To recap, KRS-One, the apostle of non-violence who founded the Stop the Violence movement, but who also has been known to assault rival rappers, wrote a paean to one of the most bloodthirsty criminals of the most violent, racist borough in New York City, in which he wistfully recalled the days when the Black Panthers murdered police officers, and looked forward to a bloody, "black revolution." Got it?
Racial Profiling and Corporate Oppression
I think we can safely disregard KOP's statements alleging police and corporate oppression.
If, as KRS-One contends, Port Authority police officers at the World Trade Center had assaulted young black men, based merely on the color of their skin, it would have been news around the world. Race hustlers would have sued the Port Authority for $1 billion. Just last year, race hustlers succeeded at shaking down the City of New York for $167,500, via a frivolous "racial profiling" lawsuit.
On the other hand, if KOP's complaint about the WTC police "because of the way we dressed and talked, and so on," was a code phrase for engaging in the sort of disorderly conduct and racial harassment of whites that so many New York blacks consider their birthright, and that is tolerated and even encouraged by local authority figures, it is possible that Port Authority (PA) police did run black toughs out of the complex. (The PA Police is a regional force composed of New Yorkers and New Jerseyans, and which serves in both states.) For unlike most of New York City, which is daily terrorized by "and so on," is policed by the racially whipped NYPD, and is a wreck, the World Trade Center actually functioned.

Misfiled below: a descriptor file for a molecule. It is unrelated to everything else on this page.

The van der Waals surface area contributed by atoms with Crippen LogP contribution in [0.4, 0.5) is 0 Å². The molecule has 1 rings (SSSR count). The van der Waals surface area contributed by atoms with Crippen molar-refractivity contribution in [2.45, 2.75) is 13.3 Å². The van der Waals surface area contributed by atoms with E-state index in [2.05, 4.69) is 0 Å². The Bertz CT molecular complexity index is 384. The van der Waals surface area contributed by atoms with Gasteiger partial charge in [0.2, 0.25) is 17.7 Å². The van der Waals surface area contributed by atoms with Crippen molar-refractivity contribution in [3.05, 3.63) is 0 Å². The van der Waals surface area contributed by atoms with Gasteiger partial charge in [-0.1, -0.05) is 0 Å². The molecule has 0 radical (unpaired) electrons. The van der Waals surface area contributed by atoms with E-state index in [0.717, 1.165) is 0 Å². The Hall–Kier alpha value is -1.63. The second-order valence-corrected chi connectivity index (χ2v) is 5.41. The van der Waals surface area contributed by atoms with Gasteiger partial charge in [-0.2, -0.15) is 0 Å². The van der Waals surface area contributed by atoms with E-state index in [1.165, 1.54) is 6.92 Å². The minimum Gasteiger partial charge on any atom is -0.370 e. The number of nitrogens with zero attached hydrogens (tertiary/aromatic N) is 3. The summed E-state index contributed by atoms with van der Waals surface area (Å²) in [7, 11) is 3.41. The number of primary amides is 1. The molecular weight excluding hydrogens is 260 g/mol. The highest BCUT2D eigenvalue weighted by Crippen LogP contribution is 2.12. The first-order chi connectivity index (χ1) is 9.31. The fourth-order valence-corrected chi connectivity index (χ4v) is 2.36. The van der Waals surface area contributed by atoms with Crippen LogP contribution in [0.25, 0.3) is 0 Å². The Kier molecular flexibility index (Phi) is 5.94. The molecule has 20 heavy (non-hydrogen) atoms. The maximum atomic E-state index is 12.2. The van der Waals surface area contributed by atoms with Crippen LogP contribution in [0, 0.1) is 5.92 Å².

If girly-man KOP were half as tough as he depicts himself, he wouldn't complain about getting smacked around by the PA police. Real tough guys don't go around crying, "The mean, old poweece gave me a boo-boo!" Since the charge of "racial profiling" is a race hoax that in its present form was concocted in 1999, and since KOP is a fan of murderous black criminals and has a homicidal hatred of the police, the most reasonable conclusion one can draw, until proven otherwise, is that his claims are pure fiction, and that he is just another black race hustler.
When KOP speaks of "thousands of American protesters that spoke out against the World Trade Organization months before  in Seattle, Washington," he is referring not to "protesters" who "spoke out," but to anarchist terrorists who rioted.
It's a White Thing, You Wouldn't Understand
As for the notion that white corporations "oppress" black hiphoppers and blacks in general, white-owned corporations made r/h a cultural and commercial force. KOP owes his celebrity to the white-owned corporation, RCA, which not only signed him to a recording contract in 1987 through its subsidiary, Jive, but stuck with him, after his recording partner, Scott La Rock (Scott Sterling), was shot to death in 1988. And as Rolling Stone reported on October 14, "in recent years he actually served as an executive with Dreamworks Records." KOP is a creature of white, corporate America.